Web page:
FIG. 4 is a system drawing of a signal transmission circuit on the signal output side of the control unit in each subsystem shown in FIG. 1;
FIG. 5 is a drawing representing another variant of FIG. 4.
Referring to FIG. 1, a triplex plant control unit of this embodiment comprises three subsystems A, B and C isolated and independent perfectly.
The subsystems A, B and C of the triplex plant control unit comprise respectively triplex detectors 14, 15, 16; input signal switching sections 91, 92, 93 to input a detection signal from each detector; controllers 11, 12, 13 to output a control signal according to signals from the input signal switching sections; synthetic decision sections 64, 65, 66 to select one controller which is regarded as the most normal depending on the signal from the controllers; output signal switching sections 51, 52, 53 to output the output signal from the controller selected according to a selection command signal from the synthetic decision sections to equipment to be controlled; and exclusive power units 81, 82, 83 working therefor; and the subsystems A, B, C have features described in detail hereunder. Here, a test tool 100 serves for checking each circuit of the subsystems A, B, C.
As will be described hereinafter, the triplex plant control unit functions such that should an abnormality arise in one subsystem, the abnormality is detected with a self-diagnostic function by the controllers 11, 12, 13 in an abnormal subsystem to which the abnormal part belongs; and the abnormal subsystem is detached from other normal subsystems. In the unlikely event that an abnormality could not be detected by the self-diagnostic function of the abnormal subsystem, the abnormality would be detected by a mutual diagnostic function; therefore, no influence would be exerted on other normal subsystems, and a phenomenon due to the abnormality would be confined to the abnormal subsystem.
A main entity in each subsystem and its operation will now be described.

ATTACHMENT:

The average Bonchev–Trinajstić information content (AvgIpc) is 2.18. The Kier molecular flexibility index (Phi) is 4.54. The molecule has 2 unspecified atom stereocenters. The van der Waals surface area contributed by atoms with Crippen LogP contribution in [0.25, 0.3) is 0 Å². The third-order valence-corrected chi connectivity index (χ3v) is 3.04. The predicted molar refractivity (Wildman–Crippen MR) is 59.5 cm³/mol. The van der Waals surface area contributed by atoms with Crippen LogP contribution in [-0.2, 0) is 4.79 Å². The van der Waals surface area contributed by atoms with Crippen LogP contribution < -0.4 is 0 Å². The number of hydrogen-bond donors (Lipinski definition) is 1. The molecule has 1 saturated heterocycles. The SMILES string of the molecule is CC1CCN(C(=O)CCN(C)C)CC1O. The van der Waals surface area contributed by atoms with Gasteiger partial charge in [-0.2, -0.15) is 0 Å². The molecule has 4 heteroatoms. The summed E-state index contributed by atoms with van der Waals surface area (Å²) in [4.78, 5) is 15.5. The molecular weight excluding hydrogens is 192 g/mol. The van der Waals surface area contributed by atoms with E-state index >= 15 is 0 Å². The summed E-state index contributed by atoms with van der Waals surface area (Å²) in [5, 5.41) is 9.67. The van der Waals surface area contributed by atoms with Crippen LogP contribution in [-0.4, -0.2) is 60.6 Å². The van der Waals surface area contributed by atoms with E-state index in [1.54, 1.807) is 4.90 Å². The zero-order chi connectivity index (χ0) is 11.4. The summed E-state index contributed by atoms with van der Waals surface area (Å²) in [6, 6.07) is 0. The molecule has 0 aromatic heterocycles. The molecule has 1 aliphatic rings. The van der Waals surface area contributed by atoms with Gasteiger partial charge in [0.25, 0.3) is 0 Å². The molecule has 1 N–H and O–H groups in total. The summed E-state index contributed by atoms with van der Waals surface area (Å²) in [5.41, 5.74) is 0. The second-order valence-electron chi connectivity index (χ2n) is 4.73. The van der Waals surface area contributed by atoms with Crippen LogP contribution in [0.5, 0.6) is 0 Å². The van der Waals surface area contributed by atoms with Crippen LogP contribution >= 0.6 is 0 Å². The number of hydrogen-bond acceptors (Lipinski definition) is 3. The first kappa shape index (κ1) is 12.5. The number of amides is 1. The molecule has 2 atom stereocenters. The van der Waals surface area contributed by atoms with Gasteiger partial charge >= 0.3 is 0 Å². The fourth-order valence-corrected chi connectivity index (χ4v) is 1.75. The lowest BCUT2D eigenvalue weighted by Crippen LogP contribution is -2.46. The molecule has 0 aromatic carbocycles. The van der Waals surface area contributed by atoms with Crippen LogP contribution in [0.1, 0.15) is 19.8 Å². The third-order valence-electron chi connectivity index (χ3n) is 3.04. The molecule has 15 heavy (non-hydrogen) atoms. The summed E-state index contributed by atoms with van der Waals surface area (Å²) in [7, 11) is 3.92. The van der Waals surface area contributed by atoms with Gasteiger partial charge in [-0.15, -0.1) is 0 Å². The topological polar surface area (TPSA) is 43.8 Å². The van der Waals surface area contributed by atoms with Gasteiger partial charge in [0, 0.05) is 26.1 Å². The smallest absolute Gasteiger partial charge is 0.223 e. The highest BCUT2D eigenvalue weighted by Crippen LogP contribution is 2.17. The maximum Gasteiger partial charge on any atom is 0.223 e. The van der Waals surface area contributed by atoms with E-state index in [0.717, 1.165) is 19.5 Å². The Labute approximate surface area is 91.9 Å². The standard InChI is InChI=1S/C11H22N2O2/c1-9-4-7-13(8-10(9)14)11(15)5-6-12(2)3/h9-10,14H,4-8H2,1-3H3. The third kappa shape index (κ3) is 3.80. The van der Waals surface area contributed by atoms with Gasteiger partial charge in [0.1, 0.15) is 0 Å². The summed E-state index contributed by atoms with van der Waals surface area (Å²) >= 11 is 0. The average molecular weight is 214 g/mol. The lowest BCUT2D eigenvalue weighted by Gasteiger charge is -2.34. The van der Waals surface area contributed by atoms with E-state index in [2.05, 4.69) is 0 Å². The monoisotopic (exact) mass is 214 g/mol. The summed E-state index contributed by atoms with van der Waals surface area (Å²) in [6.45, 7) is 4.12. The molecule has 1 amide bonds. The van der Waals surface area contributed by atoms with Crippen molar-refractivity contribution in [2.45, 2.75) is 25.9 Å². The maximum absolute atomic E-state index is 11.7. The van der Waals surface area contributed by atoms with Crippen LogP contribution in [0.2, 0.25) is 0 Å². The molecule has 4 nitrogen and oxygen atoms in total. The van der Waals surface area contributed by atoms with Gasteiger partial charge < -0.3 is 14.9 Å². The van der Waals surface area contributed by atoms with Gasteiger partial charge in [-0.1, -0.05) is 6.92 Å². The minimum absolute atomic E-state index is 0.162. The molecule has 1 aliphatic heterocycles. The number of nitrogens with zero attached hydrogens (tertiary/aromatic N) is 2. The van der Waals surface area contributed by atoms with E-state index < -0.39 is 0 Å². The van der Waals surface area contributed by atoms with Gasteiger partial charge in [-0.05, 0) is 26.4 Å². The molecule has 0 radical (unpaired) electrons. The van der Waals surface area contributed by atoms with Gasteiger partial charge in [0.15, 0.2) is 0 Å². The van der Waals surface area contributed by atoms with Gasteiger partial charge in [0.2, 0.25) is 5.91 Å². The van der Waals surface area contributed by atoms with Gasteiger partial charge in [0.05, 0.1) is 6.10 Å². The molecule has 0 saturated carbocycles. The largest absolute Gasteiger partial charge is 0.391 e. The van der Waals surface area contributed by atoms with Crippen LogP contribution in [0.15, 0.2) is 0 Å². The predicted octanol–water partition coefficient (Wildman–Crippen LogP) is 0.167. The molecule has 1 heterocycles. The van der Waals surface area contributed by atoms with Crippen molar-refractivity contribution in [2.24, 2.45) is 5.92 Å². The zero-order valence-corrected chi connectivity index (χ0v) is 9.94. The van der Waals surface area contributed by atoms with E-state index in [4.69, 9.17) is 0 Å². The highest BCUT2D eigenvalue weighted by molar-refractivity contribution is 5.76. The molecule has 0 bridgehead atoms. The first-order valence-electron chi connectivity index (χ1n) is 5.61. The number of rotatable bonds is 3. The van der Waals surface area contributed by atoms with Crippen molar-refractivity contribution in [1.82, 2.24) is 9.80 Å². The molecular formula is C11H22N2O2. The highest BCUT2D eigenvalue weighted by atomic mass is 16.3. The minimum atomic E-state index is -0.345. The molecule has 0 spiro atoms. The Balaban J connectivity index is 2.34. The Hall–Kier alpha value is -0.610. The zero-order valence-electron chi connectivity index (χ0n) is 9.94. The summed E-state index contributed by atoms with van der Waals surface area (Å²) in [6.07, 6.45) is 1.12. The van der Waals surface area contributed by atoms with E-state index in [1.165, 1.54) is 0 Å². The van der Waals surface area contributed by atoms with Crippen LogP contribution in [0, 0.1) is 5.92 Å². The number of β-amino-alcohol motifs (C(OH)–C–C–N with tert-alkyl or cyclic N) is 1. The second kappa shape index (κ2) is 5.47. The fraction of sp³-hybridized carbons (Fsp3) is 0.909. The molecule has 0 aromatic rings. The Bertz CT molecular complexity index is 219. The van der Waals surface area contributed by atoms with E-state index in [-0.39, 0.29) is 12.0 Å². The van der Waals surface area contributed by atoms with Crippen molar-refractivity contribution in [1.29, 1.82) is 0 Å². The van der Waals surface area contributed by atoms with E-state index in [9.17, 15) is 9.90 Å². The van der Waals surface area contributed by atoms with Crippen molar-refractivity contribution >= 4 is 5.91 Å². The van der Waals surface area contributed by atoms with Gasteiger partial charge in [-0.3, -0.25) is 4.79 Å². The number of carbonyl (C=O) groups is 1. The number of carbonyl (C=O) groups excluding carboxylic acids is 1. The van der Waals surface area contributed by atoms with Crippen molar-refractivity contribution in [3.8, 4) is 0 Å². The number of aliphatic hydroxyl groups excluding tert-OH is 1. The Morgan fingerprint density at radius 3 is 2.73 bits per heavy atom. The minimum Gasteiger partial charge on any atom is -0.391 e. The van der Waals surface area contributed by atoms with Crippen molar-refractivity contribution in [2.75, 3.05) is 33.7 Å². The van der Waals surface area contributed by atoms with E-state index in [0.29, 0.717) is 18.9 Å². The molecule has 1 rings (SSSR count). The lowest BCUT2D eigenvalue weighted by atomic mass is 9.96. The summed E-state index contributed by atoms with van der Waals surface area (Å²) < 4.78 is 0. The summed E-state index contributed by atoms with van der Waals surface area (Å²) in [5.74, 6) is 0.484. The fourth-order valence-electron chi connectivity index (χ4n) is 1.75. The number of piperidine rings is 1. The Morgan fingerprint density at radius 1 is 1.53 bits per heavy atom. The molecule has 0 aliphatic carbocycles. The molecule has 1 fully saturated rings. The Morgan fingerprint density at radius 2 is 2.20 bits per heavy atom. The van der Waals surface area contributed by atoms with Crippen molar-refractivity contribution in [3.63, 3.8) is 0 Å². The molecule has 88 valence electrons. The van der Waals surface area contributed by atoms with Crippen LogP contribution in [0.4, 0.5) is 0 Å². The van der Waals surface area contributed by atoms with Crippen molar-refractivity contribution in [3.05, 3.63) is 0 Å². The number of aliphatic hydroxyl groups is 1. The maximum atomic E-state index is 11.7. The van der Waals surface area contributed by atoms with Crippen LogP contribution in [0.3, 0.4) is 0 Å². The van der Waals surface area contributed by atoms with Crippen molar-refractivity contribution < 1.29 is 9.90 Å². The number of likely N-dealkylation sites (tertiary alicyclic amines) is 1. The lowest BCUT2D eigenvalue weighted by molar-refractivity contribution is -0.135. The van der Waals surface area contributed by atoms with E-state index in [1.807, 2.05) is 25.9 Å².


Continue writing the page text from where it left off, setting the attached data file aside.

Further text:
(1) Power supply to subsystems:
The subsystems have independent power units 81, 82, 83. Should an abnormality arise, for example, on power unit 81 in subsystem A, subsystem A is detached from the triplex plant control unit. Thus, no influence would be exerted, in principle, on subsystems B and C by the output of subsystem A. Should this occur unexpectedly, an input signal for one channel will be lost in an information input section described hereinafter.
(2) Method for inputting plant information
The triplex plant control unit has a signal input system itself multiplexed in effect. That is, the triplex plant control unit is, so to speak, an information processor to determine an output signal depending on plant information. Accordingly, where input information is a single item, it may be that the objective cannot be accomplished at the time that the abnormality occurs. In this embodiment, a three-piece detector for measuring the same quantity or state of the plant is provided. That is, three detectors 14, 15, 16 which measure the same quantity or state have been provided in the plant. To install all detectors in triplicate would complicate the system unnecessarily; therefore, only such detectors as are essential for the control of the plant operation have been provided in triplicate.
Now, output signals of the detectors 14, 15, 16, namely plant information 21, 22, 23 (feedback signals from equipment to be controlled) are triplicated in principle in this embodiment. Those input information will be input to the controllers 11, 12, 13 basically through the input signal switching sections 91, 92, 93 of each subsystem. Then, for a detector such as a pressure transmitter which requires an external supply, power is supplied from the power unit of the subsystem to which it belongs. Accordingly, where the power unit of one subsystem is faulty, the detector having power supplied from that power unit does not operate, however, the other two detectors operate normally; therefore, the controller of each subsystem is sure to get some input information. Thus, plant information will never be lost completely. The possibility that the three detectors would fail simultaneously is extremely remote. A method to input the multiplexed signals to each subsystem will now be described.